Chapter 5

Contrasts and Comparisons of Instrumentation

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Chapter 5

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5.1 Introduction

A number of techniques and instruments for the measurement of metal concentrations in a variety of matrixes were presented in this Etextbook. The purpose of this chapter is to condense some of the more important information into a few tables for comparison.

5.2 Figures of Merit

There are a number of ways to determine if a technique is best suited for a particular situation. These include the detection limit that is required, the chemical and labor cost associated with the analysis, the cost of the instrument required to perform the analysis, and secondary advantages that may or may not be important. These are summarized and discussed below.

5.2.1 Detection Limits

One of the first decisions an analyst must make when determining the appropriate technique or instrument is the required detection limits. Table 5.1 gives a comparison for selected metals for a variety of techniques and instruments. In general, the detection limits decrease from FAAS to ICP-MS (left to right) in the table; better detection limits also cost more money. Detection limits generally range from ppm to ppb levels. And as noted in the relevant chapters, as an instrument achieves better detection limits increasingly purer dilution water and digestion acids are required.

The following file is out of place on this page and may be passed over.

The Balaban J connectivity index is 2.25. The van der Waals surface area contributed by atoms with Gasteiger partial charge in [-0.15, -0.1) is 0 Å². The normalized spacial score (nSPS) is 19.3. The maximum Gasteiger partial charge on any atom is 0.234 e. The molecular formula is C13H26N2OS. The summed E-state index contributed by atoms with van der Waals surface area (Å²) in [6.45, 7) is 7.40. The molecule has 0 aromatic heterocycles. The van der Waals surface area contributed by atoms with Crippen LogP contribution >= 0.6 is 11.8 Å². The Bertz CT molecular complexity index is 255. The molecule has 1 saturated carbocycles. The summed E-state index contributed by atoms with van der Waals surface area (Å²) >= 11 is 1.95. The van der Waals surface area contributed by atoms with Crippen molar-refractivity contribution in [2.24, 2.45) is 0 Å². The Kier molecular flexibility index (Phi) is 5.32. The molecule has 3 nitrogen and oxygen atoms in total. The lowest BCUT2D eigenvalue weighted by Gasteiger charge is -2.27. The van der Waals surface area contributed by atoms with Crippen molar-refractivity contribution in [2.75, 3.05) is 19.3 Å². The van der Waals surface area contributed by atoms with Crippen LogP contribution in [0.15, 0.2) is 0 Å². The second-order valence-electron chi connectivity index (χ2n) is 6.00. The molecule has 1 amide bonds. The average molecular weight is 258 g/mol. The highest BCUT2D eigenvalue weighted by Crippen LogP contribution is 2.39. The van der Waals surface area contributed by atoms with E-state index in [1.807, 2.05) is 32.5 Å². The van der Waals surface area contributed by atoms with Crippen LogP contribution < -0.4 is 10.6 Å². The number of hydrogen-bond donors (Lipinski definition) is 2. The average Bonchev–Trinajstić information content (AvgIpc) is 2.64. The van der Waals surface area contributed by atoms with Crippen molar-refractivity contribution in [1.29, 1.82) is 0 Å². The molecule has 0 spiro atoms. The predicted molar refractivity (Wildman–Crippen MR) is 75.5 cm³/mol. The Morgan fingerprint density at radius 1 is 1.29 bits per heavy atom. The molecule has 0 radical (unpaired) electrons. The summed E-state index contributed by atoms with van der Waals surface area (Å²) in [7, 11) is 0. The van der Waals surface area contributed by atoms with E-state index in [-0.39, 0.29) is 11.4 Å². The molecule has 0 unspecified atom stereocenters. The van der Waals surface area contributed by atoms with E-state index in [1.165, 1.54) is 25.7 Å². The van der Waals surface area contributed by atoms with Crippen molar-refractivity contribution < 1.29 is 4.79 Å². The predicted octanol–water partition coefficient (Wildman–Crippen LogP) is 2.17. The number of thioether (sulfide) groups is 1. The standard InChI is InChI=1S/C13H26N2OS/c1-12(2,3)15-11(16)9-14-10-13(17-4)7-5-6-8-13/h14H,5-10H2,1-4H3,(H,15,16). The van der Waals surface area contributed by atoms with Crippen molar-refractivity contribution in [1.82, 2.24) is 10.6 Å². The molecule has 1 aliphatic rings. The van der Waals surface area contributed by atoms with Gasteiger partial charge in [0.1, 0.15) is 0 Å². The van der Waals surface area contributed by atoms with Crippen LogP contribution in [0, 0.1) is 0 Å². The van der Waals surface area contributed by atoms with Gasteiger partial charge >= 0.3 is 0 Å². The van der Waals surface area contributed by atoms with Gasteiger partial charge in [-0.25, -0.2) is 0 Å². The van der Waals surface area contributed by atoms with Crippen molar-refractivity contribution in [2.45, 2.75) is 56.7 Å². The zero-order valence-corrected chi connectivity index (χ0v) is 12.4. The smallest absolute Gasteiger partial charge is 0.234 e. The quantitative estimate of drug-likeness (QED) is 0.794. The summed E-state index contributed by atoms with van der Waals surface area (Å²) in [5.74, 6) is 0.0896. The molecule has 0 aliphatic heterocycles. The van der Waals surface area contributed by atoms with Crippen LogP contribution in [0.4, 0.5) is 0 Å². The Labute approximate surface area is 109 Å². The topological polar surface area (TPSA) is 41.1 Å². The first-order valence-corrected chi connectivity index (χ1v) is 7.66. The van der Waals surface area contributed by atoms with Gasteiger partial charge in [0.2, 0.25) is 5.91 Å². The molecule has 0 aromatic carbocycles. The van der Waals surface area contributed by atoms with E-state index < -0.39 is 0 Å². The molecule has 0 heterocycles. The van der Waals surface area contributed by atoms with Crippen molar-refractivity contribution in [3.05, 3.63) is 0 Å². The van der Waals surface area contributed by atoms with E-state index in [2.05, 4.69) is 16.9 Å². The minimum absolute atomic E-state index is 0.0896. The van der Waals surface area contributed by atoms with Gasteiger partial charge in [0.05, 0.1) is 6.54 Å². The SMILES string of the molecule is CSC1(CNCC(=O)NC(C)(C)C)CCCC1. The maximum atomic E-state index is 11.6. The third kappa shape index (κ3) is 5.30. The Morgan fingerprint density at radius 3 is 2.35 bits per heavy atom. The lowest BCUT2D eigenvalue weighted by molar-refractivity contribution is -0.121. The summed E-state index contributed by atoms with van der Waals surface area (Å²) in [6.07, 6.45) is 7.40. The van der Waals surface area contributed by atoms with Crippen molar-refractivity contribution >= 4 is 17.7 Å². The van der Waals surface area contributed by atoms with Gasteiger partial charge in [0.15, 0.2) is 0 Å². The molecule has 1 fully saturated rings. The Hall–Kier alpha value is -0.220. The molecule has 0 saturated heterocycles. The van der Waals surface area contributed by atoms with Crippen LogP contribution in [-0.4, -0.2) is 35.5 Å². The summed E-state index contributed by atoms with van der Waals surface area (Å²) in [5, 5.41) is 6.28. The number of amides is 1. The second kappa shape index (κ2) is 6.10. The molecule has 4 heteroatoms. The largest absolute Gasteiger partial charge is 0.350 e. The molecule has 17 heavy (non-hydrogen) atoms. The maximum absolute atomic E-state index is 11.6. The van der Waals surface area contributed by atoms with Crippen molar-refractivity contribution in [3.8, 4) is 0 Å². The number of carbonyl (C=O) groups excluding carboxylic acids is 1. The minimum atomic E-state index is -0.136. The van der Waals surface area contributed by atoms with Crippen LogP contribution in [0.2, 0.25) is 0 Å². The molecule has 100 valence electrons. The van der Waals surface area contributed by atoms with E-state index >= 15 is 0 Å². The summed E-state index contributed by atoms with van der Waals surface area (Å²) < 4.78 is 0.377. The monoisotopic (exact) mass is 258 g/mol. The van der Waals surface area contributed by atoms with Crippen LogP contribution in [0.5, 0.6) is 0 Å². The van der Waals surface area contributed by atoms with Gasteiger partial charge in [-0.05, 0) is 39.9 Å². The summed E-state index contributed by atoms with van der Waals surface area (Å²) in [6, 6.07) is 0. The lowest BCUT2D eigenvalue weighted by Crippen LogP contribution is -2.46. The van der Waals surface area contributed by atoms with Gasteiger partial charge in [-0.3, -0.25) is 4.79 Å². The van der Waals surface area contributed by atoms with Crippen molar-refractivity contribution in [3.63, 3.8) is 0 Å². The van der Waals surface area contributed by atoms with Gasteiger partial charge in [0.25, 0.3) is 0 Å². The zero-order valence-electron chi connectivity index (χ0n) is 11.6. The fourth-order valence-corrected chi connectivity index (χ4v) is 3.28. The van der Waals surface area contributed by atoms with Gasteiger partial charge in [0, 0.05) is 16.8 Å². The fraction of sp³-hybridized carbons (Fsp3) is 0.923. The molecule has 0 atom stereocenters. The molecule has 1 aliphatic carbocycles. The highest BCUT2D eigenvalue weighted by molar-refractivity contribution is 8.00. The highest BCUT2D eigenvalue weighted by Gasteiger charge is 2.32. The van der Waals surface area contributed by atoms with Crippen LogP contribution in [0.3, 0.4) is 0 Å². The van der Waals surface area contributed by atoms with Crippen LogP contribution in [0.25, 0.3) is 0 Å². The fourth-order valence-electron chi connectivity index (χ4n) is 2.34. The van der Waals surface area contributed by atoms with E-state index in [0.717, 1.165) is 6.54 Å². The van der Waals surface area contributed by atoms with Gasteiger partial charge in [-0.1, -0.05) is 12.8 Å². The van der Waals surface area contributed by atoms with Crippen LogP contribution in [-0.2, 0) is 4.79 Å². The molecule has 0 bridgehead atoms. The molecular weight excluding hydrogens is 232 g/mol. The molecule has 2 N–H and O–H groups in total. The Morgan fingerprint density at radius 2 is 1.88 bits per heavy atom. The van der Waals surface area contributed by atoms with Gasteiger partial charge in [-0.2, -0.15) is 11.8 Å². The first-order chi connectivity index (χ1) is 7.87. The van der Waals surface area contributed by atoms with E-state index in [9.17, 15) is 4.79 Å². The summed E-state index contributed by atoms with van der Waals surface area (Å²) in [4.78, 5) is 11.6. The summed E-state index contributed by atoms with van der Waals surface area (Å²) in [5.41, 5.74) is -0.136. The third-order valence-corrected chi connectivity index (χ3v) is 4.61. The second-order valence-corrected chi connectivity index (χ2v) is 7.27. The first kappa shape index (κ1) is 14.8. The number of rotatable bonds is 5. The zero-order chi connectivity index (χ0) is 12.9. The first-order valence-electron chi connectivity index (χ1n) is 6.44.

Table 5.1. A Comparison of Detection Limits for a Variety of Techniques and Instruments (in mg/L or ppb). Source: Guide to Inorganic Analysis, Perkin Elmer.

Element
FAAS
Hg/Hydride
Graphite
Furnace
ICP-AES
ICP-MS
As
150
0.03
0.05
2
0.0006
Ca
1.5
NA
0.01
0.05
0.0002
Cd
0.8
NA
0.002
0.1
0.00009
Cr
3
NA
0.004
0.2
0.0002
Cu
1.5
NA
0.014
0.4
0.0002
Fe
5
NA
0.06
0.1
0.0003
Hg
300
0.009
0.6
1
0.016
K
3
NA
0.005
1
0.0002
Mg
0.15
NA
0.004
0.04
0.0003
Mn
1.5
NA
0.005
0.1
0.00007
Na
0.3
NA
0.005
0.5
0.0003
Ni
6
NA
0.07
0.5
0.0004
P
75000
NA
130
4
0.1
Pb
15
NA
0.05
1
0.00004
Sb
45
0.15
0.05
2
0.0009
Se
100
0.03
0.05
4
0.0007
Sn
150
NA
0.1
2
0.0005
Sr
3
NA
0.025
0.05
0.00002
U
15000
NA
NA
10
0.0001
Zn
1.5
NA
0.02
0.2
0.0003

5.2.2 Cost of Analysis